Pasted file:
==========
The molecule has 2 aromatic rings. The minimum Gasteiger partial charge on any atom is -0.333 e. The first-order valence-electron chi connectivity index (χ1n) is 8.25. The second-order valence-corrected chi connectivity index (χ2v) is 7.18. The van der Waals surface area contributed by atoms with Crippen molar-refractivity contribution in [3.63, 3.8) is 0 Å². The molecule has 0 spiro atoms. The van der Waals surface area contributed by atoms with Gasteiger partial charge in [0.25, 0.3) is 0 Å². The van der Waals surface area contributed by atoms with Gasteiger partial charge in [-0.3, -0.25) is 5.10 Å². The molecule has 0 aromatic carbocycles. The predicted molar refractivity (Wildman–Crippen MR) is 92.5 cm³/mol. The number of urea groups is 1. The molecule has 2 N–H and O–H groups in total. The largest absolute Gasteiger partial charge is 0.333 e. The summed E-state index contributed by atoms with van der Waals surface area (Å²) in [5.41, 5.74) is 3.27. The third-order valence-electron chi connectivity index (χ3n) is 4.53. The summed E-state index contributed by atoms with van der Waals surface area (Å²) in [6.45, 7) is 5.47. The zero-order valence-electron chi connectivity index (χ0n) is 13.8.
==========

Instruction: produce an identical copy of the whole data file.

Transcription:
The molecule has 2 aromatic rings. The minimum Gasteiger partial charge on any atom is -0.333 e. The first-order valence-electron chi connectivity index (χ1n) is 8.25. The second-order valence-corrected chi connectivity index (χ2v) is 7.18. The van der Waals surface area contributed by atoms with Crippen molar-refractivity contribution in [3.63, 3.8) is 0 Å². The molecule has 0 spiro atoms. The van der Waals surface area contributed by atoms with Gasteiger partial charge in [0.25, 0.3) is 0 Å². The van der Waals surface area contributed by atoms with Gasteiger partial charge in [-0.3, -0.25) is 5.10 Å². The molecule has 0 aromatic carbocycles. The predicted molar refractivity (Wildman–Crippen MR) is 92.5 cm³/mol. The number of urea groups is 1. The molecule has 2 N–H and O–H groups in total. The largest absolute Gasteiger partial charge is 0.333 e. The summed E-state index contributed by atoms with van der Waals surface area (Å²) in [5.41, 5.74) is 3.27. The third-order valence-electron chi connectivity index (χ3n) is 4.53. The summed E-state index contributed by atoms with van der Waals surface area (Å²) in [6.45, 7) is 5.47. The zero-order valence-electron chi connectivity index (χ0n) is 13.8.